Proceeding Under Rule 26-1 or Rule 27-1

Each week I receive a rules of golf question similar to the one below. It concerns a common scenario where a golfer must be absolutely clear on whether they must proceed under Rule 26-1 or under Rule 27-1:


“My friend and I were playing and she hit a long blind shot that obviously went into the red staked area and down into a wooded, sloped area. We could not find the ball, of course. She dropped another ball within two club lengths of a vague idea of where she thought the ball went out and took a stroke penalty.

My contention is that she did not see the ball go out into the red staked area so she had no idea where to take her two club lengths from and that it should be treated as a lost ball. The key here is that no one saw where the ball went out – we were all down below the hole and couldn’t see the point where the ball crossed the red staked area.

What is the rule here – lost ball or lateral hazard?”


“There is no easy answer to your question. Let me quote from Decision 26-1/1;

If a ball has been struck towards a water hazard and has not been found, the term “known or virtually certain” indicates the level of confidence that the ball is in the water hazard that is required for the player to proceed under Rule 26-1. A player may not assume that his ball is in a water hazard simply because there is a possibility that the ball may be in the hazard. If it is not known that the ball is in the water hazard, in order for the player to proceed under Rule 26-1 there must be almost no doubt that the ball is in the hazard.

Otherwise, a ball that cannot be found must be considered lost outside the hazard and the player must proceed under Rule 27-1.

All available evidence must be taken into account in determining whether knowledge or virtual certainty exists, including any testimony and the physical conditions in the area around the water hazard. For example, if a water hazard is surrounded by a fairway on which a ball could hardly be lost, there exists a greater certainty that the ball is in the hazard than there would be if there were deep rough in the area. Observing a ball splash in a water hazard would not necessarily provide knowledge or virtual certainty as to the location of the ball as sometimes such a ball may skip out of a hazard.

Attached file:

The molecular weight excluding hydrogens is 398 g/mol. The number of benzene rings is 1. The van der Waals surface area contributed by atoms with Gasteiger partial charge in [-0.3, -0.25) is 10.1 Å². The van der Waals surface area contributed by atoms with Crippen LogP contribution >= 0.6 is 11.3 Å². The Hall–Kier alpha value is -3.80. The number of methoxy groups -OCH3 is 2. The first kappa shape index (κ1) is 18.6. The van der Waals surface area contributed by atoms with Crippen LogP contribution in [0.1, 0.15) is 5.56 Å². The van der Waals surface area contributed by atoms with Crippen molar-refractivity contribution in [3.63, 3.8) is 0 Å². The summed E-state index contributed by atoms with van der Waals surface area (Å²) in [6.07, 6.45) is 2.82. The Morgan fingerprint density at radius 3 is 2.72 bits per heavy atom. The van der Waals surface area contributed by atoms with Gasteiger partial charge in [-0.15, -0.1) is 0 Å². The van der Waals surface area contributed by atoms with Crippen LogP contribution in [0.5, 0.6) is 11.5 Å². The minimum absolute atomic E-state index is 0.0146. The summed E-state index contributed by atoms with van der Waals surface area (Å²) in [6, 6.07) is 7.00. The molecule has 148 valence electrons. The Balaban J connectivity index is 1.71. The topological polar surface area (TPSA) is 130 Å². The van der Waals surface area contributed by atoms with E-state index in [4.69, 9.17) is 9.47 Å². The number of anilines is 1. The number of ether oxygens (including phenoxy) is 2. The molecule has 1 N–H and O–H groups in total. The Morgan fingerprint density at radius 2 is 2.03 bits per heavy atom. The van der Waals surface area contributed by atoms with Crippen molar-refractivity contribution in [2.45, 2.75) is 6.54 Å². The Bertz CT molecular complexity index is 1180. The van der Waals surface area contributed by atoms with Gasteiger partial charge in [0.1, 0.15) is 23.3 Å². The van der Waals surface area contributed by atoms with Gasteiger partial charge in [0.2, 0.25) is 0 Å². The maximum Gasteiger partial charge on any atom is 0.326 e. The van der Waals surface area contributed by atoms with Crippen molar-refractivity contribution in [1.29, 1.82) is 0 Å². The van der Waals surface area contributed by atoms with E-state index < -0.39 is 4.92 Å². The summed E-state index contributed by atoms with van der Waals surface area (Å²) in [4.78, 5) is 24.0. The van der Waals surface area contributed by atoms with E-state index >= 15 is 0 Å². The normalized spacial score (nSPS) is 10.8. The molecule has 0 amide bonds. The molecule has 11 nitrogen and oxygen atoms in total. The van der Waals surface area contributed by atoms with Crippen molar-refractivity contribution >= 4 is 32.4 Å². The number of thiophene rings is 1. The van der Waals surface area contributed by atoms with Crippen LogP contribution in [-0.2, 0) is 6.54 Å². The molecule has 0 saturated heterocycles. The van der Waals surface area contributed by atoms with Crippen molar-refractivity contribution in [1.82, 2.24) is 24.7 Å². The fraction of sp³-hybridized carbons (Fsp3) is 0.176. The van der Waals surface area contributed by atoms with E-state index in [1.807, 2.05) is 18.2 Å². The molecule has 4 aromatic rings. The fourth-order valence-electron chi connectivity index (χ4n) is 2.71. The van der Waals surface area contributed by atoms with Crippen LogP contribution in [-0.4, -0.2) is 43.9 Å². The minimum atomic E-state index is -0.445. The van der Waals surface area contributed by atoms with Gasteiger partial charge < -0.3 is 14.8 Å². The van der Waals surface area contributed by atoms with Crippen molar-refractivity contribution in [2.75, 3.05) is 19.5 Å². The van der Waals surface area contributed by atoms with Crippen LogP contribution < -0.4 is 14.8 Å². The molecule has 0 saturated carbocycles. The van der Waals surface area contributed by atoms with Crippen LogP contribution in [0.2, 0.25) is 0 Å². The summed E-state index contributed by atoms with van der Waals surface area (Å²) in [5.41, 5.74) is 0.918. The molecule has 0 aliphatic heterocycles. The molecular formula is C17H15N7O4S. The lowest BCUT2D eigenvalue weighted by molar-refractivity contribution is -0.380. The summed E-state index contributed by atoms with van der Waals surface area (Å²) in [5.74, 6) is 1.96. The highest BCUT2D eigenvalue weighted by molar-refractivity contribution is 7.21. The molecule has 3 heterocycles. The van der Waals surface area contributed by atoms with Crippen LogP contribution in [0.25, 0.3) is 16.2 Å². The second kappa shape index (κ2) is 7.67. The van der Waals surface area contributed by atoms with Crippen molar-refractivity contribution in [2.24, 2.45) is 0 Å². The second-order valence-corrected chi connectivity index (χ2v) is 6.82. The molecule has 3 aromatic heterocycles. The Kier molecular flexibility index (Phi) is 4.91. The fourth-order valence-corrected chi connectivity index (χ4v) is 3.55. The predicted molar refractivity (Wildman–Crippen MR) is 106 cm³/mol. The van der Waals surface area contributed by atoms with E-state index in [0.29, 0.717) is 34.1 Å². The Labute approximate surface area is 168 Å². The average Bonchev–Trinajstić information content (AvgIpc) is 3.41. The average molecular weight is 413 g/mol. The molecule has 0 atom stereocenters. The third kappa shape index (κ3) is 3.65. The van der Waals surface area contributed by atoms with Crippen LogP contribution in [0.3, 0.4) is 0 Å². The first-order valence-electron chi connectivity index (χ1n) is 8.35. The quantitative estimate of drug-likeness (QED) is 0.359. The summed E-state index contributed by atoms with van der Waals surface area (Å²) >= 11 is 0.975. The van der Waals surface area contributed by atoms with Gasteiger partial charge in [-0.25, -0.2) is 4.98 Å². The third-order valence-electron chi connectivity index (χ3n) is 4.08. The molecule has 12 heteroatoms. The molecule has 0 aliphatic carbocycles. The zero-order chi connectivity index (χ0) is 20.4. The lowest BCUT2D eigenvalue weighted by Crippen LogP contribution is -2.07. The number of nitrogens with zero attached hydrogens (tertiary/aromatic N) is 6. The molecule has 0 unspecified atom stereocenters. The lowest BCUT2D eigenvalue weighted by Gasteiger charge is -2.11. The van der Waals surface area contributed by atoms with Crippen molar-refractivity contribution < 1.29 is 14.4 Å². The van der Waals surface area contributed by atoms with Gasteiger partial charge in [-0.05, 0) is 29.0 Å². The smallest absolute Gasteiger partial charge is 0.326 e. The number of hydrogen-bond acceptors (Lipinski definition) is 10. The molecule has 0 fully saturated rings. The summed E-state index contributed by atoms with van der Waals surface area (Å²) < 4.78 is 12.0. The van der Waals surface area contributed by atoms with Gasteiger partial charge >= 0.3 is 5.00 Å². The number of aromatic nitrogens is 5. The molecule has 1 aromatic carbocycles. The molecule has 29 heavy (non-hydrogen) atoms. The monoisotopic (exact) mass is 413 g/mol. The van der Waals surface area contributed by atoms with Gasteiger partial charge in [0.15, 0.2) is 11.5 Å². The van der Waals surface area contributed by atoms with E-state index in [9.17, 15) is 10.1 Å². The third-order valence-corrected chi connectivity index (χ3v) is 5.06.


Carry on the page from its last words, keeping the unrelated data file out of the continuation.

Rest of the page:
If everyone in your group agrees that it is virtually certain that the flight of the ball means that it is lost in the water hazard then I think that the player would be right in using her best judgement as to where the ball crossed the margin of the hazard, with help and agreement from her fellow competitors. However, if there is some doubt that the ball may have been lost elsewhere then the player has no option but to consider her ball lost outside of the hazard and play another ball from the point where she made her last stroke, under penalty of stroke and distance (Rule 27-1).”

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Disclaimer: Whilst every attempt has been made to ensure the accuracy and reliability of this information on the Rules of Golf I am human and have been known to be wrong! Neither I, nor anyone connected with, shall be held responsible for any losses caused by reliance upon the accuracy or reliability of such information. Readers should refer to the full text of the rules and decisions as published in the official publications of the R&A and the USGA, The Rules of Golf 2008-2011 and Decisions on the Rules of Golf 2008-2009.

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